To the editor: Criminologist Peter Moskos asserts that it's too soon to say whether Prop. 47 was behind the citywide increase in property crimes this year. ("After 12-year decline, crime in L.A. surges," July 9) Furthermore, Moskos states that "if there is huge money saved in incarceration, I think we can take an increase in property crimes."Apparently Moskos has not had the pleasure of coming home to find that his front door has been kicked in, that there's a giant hole in the wall where the TV used to be, and that irreplaceable family heirlooms like grandmother's wedding ring have been stolen.
Carl Pfirman, Los Angeles
To the editor: Mayor
Homelessness has grown. Numerous reports have shown that L.A. is no longer affordable for the majority of residents as the gap between the rich and the poor has grown.
But it's the recent, common-sense, criminal justice reform legislation that is responsible for the uptick in crime?
Blaming the surge in crime on an already heavily stigmatized group — the formerly incarcerated — could slow efforts for further criminal justice reform. It also distracts from what the city has not done to address the root causes of crime.
It's laudable that Garcetti increased funding for the Gang Reduction & Youth Development program. Now is the time to support, increase and develop programs that alleviate poverty, create jobs, and rehabilitate the formerly incarcerated.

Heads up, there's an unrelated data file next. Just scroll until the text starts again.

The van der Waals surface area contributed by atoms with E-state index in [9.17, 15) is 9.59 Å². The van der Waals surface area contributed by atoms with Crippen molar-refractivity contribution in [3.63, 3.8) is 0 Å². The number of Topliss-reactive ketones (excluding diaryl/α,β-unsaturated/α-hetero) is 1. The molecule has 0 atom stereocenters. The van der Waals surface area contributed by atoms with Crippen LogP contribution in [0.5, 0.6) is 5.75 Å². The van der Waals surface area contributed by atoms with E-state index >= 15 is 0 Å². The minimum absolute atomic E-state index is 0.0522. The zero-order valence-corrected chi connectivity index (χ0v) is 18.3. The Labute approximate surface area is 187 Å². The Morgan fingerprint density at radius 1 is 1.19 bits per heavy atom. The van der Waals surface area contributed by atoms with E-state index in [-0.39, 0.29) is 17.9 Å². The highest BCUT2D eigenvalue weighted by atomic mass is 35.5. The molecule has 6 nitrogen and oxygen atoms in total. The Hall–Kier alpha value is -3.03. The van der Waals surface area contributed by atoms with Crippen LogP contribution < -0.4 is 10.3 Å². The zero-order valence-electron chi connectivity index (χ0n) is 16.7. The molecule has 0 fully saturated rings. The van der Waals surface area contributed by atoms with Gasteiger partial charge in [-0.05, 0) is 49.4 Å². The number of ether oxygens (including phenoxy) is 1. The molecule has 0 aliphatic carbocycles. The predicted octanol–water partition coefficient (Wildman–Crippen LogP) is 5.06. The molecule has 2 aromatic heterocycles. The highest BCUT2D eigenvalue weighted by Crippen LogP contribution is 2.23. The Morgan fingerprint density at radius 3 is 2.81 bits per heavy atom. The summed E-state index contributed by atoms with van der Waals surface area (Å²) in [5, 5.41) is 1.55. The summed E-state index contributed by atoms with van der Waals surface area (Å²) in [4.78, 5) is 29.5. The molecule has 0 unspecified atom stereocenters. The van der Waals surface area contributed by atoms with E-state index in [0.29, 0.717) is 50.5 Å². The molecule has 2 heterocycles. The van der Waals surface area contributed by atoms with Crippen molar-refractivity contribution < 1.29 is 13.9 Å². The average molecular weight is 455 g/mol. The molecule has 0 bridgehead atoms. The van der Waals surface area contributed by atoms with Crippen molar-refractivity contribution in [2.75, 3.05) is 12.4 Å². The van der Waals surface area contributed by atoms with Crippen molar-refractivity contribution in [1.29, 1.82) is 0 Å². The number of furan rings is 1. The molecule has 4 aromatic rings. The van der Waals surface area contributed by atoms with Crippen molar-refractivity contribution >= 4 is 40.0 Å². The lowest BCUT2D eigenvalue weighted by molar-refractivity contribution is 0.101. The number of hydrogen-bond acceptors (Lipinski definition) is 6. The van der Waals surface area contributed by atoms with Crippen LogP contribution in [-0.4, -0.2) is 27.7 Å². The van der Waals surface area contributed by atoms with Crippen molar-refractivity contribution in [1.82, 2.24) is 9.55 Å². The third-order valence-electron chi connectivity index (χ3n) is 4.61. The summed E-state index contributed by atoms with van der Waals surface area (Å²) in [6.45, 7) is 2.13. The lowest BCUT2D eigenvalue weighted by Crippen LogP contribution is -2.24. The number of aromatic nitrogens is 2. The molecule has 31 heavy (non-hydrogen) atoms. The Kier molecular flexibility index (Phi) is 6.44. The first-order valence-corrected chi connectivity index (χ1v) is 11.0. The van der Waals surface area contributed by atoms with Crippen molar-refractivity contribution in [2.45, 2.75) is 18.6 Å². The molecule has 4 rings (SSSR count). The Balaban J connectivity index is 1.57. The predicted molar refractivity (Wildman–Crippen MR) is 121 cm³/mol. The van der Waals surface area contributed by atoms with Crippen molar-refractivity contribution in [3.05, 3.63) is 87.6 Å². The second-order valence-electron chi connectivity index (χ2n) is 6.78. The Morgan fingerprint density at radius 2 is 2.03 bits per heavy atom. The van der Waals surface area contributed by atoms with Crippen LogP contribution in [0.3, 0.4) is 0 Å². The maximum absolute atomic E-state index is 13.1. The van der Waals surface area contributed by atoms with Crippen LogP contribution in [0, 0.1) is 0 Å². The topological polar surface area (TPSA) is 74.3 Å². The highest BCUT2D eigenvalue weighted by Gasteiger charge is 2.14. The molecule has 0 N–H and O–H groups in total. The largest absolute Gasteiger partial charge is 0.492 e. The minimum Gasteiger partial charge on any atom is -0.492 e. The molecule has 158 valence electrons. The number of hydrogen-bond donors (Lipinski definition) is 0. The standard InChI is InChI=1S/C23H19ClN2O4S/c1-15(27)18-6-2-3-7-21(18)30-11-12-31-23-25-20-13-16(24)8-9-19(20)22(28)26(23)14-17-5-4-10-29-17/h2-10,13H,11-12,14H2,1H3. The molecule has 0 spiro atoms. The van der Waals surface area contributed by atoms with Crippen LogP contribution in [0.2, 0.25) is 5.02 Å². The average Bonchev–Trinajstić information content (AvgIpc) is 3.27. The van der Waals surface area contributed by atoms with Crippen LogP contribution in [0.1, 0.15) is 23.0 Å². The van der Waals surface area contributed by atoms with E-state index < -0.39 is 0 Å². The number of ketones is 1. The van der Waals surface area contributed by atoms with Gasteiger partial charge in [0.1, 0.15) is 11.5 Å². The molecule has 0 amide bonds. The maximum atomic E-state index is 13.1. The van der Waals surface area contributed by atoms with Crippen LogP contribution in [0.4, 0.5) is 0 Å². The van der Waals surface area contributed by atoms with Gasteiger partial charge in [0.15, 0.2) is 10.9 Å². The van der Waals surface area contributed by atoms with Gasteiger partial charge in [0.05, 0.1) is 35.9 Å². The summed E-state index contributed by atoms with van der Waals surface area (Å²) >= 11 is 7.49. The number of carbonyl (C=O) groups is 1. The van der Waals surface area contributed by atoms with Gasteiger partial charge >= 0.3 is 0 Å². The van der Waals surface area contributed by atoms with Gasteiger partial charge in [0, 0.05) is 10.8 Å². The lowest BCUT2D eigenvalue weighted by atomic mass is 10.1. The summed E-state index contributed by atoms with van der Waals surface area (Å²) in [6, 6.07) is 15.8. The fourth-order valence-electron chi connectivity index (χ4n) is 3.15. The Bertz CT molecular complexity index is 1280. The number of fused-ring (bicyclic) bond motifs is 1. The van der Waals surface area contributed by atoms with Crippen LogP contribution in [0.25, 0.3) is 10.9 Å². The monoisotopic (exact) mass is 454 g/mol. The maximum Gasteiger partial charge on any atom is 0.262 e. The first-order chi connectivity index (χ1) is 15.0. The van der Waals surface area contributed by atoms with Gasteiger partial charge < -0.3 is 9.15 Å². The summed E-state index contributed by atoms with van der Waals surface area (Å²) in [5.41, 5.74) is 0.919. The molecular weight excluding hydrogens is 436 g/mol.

Lila Kalaf, Santa Monica
To the editor: Why is it that when crime decreases, the police and administration attribute it to their actions, while when it increases it is because of factors beyond their control?
Darrel Miller, Santa Monica
To the editor: It should be no secret to Garcetti or Police Chief Charlie Beck or to the public why serious crime has taken a dramatic leap upward this year.
And no, despite public tirades by a few, it is not due to illegal immigration by the tens of thousands.
It is primarily due to two factors: The overwhelming public approval last year of Prop. 47, which reduces many prior crimes regarded as felonies to misdemeanors. And body cameras to monitor everything police officers do and say in their cars and outside on the street.
What police officers will initiate "instinctual" or proactive work on their own, thereby greatly increasing the odds of being suspended, indicted, sued, when Big Brother is looking over their shoulder? Just answer the radio calls, depart the scene as soon as possible and wave at the public. Nothing else.
Alan V. Weinberg, Woodland Hills
To the editor: One of criminal reformer Sir Robert Peel's principles of policing is that "the police are the public and the public are the police." That has yet to be fully implemented in most cities, including Los Angeles. Perhaps it's worth a try. Clearly massive redeployments and more weight given the criminal justice hammer isn't working. It never has.